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Get the facts on public safety positions

I’ve had several calls recently from residents who are very concerned about the staffing levels of our Police and Fire departments. On June 7, 2017, a Lompoc Record article titled “Lompoc Police chief 'worried' about future, effectiveness of department,” stated our Police Department has 10 officer vacancies. The Police Chief also stated that six of the current officers are in the hiring process for other departments, and he expects that number of vacancies to grow to 16 in the coming months.

Our City Council was able to move quickly with significant raises to our city police officers along with the collaborative support of the Police Chief, the Lompoc Police Officer Association, the City Finance Department, and the former City Manager. By working together, we ensured that our city avoided the potential catastrophe of 16 vacant police officer positions.

After mutual agreement, the police officer positions have been held open with those wages divided among all other officers. The current vacancy report from the City Manager showed no vacant sworn officer positions.

Likewise, the Fire Department was having difficulties with retaining staff. The turnover rate was high, and the training of new fire staff was routine and expensive. Thankfully, our City Council, the Fire Department, Lompoc Fire Union, and city staff came together with a mutual agreement that was beneficial to all. Based on the most recent vacancy report, there are only two positions open, ensuring we meet the service obligations for the community of Lompoc.

While we still have much improvement to do, everybody who was responsible for avoiding vacancies should be commended.

For the members of our community, if there are concerns raised in the future regarding staffing levels, please feel free to contact me or our new City Manager Jim Throop to get the facts. It is imperative to recognize hearsay and misrepresentations that aim to incite fear in our town. As members of the community, know you can address these concerns at the quarterly Public Safety Commission meetings. Please see the City of Lompoc for meeting times and dates.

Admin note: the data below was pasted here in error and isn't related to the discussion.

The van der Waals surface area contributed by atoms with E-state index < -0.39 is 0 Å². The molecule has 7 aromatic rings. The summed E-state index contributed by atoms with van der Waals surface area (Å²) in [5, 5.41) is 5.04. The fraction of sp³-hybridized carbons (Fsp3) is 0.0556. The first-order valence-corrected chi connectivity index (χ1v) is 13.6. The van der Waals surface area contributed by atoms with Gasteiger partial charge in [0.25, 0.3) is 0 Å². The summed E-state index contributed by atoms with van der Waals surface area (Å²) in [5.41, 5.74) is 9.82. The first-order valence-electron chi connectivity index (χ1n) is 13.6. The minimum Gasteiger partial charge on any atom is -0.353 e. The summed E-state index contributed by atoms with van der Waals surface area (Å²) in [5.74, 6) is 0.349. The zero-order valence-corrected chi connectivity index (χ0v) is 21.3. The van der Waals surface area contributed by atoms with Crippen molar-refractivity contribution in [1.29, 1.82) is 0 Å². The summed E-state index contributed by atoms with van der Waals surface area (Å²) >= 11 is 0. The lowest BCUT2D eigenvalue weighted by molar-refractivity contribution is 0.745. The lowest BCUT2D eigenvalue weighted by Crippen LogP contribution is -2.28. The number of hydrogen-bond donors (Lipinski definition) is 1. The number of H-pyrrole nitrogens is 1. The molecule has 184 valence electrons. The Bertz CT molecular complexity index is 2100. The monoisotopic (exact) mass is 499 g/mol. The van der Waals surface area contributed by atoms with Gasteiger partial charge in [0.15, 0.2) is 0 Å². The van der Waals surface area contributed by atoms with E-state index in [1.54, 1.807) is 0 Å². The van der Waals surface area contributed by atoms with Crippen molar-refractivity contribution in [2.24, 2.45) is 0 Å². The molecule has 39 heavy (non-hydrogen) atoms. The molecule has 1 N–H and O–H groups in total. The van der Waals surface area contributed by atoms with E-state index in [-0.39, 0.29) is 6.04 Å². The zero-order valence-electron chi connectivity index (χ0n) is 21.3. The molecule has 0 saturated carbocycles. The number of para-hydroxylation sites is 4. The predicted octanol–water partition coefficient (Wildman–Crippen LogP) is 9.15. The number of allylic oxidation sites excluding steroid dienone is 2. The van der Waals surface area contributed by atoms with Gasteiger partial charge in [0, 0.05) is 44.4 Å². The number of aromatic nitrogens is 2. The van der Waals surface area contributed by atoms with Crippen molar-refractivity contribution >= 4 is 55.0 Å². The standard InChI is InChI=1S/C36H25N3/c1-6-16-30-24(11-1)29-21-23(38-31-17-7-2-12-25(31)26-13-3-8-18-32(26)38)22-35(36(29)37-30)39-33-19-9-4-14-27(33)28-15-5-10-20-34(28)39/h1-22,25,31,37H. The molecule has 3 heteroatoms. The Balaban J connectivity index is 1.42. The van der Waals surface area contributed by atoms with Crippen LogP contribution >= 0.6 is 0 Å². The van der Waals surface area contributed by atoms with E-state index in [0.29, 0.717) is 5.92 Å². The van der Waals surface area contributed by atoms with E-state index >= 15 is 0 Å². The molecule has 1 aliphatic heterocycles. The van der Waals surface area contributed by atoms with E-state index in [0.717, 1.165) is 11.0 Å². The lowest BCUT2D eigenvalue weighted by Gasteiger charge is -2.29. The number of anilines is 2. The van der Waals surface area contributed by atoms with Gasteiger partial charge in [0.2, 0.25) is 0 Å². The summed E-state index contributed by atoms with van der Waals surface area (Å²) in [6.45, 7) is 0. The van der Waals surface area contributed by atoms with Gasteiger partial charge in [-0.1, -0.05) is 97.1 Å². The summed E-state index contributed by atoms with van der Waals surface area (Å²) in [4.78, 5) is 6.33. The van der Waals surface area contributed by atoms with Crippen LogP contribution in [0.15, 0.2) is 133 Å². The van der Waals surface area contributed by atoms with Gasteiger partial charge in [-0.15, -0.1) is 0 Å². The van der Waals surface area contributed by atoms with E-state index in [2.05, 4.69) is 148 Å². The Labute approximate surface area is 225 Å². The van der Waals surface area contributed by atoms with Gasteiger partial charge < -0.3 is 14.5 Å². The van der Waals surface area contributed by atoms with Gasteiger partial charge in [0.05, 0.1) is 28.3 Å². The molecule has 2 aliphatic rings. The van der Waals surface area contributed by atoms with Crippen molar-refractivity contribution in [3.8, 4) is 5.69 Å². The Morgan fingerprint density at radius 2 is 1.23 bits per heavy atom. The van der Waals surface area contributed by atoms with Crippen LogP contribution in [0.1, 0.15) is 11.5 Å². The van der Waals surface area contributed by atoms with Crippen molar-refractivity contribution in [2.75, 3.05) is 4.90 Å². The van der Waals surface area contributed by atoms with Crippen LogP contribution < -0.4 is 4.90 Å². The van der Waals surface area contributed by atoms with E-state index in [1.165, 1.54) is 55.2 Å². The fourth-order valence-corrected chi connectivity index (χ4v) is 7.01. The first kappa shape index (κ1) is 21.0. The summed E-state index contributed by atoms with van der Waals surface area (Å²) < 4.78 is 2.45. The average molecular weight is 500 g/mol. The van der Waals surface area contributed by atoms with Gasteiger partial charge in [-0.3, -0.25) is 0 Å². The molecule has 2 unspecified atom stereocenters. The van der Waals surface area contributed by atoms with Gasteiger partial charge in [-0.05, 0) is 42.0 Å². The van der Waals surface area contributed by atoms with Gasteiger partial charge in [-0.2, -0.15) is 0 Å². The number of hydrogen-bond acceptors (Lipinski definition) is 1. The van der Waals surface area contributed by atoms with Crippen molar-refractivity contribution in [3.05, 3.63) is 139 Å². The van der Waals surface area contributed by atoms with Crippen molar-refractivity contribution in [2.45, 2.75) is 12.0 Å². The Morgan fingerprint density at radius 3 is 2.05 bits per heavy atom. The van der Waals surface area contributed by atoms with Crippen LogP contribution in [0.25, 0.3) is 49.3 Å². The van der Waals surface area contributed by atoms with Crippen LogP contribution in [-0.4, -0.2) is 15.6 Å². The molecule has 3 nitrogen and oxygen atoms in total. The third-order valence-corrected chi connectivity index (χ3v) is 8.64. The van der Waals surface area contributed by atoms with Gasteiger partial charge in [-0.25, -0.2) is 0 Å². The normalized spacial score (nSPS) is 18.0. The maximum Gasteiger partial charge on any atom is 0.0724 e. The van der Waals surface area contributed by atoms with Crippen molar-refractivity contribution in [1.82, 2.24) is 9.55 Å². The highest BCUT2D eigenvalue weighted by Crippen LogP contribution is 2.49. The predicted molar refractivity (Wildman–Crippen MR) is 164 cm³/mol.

James Mosby

Lompoc City Councilman

Hoop structures need to be regulated

I loved reading the commentary by Lisa Bodrogi in the Oct. 13 edition concerning the infestation of hoop structures in the county. Comparing these structures to irrigation pipe and plastic ground cover is like comparing a landing strip to the control tower. Pipes present no visual impact, just like the landing strip. The hoops and the controller tower are visually obtrusive. The hoops should be regulated. Not everyone should be able to erect these structures when and wherever they want to.

Right now they seem to allow for the production of crops that don’t grow with much success year-round in our area, such as berries, tomatoes and marijuana.

Not only are the hoops an eyesore, but they can hide extensive marijuana grows, as witnessed by the 400,000 plant grow on Telephone Road. There are plenty more of the non-permitted grows hidden under these hoops, that are costing the county money. Many in our farming community use them for legitimate reasons, but there are those that push the envelope for profit in the illegal market.

No amount of “logical thinking” can convince me that these hoop structures are good.

Let’s get rid of them and bring back the green of the hills and not the glare of thousands of acres of plastic.

Ray Smith

Santa Maria

 

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